You'll still more than likely need whatever LSP says, or very close to it. I was a 3 year D1 athlete, and my cycle went about how LSP predicted (got off a waitlist at one school where it may have made a difference...who knows). It's a decent soft, and if you have a really interesting story to tell it might give a bit of a measurable boost, but it t isn't likely to do a whole lot for you; minus something truly outstanding, law school is almost purely a numbers game. Just the way it goes.

Edit: I also want to note that at T10 schools many, if not most competitive applicants will have a lot on their resume in addition to just a strong LSAT/GPA. Plenty of other D1 athletes, peace corps, etc. Hence I echo the aboveadvice about having a "unique" story, but even then its mainly going to come down to LSAT and GPA (Provided you are not an All-American).

pelmen74
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Re: value of being d1 athlete

Postby pelmen74 » Sun Jun 27, 2010 12:20 pm

I know a D1 athlete who got accepted to HYS and CC + attending Harvard on fully Scholly.
By the way, he had a 4.0 and got a 180 on his LSAT.

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kalvano
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Re: value of being d1 athlete

Postby kalvano » Sun Jun 27, 2010 12:59 pm

Yay! Another one of these threads.

ITT - People who were athletes will argue endlessly over how valuable it is, the time it takes, and how it makes you a special snowflake.

Everyone else will realize that being able to do something well athletically means jack shit in law school and has no real effect other than a fair-to-nice soft on your application.

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savagedm
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Re: value of being d1 athlete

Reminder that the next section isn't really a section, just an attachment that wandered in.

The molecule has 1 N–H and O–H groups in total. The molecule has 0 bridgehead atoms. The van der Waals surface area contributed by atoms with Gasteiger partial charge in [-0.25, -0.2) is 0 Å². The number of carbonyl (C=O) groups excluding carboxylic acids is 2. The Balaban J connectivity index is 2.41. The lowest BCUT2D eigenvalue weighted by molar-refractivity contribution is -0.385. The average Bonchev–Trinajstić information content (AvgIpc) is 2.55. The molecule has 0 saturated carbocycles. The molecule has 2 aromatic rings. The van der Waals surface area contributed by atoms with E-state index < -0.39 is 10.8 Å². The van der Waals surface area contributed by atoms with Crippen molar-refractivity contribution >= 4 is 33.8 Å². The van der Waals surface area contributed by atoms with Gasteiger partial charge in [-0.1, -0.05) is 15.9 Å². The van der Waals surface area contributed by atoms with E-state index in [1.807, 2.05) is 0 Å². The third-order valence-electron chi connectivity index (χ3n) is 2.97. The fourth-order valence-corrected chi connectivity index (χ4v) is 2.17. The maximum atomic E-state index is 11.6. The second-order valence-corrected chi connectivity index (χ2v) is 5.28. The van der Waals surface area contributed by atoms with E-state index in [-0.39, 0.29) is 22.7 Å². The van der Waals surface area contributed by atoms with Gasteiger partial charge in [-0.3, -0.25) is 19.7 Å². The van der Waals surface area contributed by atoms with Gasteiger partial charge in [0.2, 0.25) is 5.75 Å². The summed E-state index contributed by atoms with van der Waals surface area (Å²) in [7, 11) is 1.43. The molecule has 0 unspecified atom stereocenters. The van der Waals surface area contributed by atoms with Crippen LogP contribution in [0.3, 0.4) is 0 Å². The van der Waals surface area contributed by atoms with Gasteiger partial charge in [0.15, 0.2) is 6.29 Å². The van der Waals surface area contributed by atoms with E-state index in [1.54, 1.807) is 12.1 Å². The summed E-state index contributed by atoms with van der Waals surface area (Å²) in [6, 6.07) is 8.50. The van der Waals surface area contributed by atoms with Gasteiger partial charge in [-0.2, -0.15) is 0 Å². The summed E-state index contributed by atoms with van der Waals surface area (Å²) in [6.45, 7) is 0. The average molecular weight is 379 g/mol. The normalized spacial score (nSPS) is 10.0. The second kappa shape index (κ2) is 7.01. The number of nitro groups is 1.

Postby savagedm » Sun Jun 27, 2010 4:06 pm

Let me put it this way: figure out how to write your story in such a way that people want to read it. Start with an attention getter, for instance this was my opener for my PS (got numerous scholarships to schools within my range, not reported on TLS though cause I'm lazy about that) ;)


“I don’t know what to do about these two delegates.” I said to Dino over a cup of coffee at the Marriott Marquis in Times Square, “they both know their policy but they aren’t communicating and they are actively working against each other in committee and making UCR look ridiculous in the toughest committee here! What should I say to them Dino?” hoping for some bit of insight that will help me figure out how to solve this jam. “You were on my team back in 2007 and I know that you will handle this well. Don’t be afraid to do what must be done David.” Dino checked his watch and then told me he had to leave to meet with some other conference officials and I was left alone at a coffee table in the middle of New York realizing that in just a few short minutes I was going to have to have a talk I really did not want to have, but was necessary for the team, with two individuals who were not just delegates on my team, but also two of my closest friends.

itsfine
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Re: value of being d1 athlete

Postby itsfine » Sun Jun 27, 2010 4:11 pm

From what Ive taken from admissions research ive done, and knowing how hard it is to play a collegiate sport, especially the more competitive/time consuming ones, not only does it not help as much as it should, but its also pretty evident that adcomms do not understand how impressive/beneficial/and down right hard it is to be a collegiate athlete. it a major oversight in admissions in my eyes.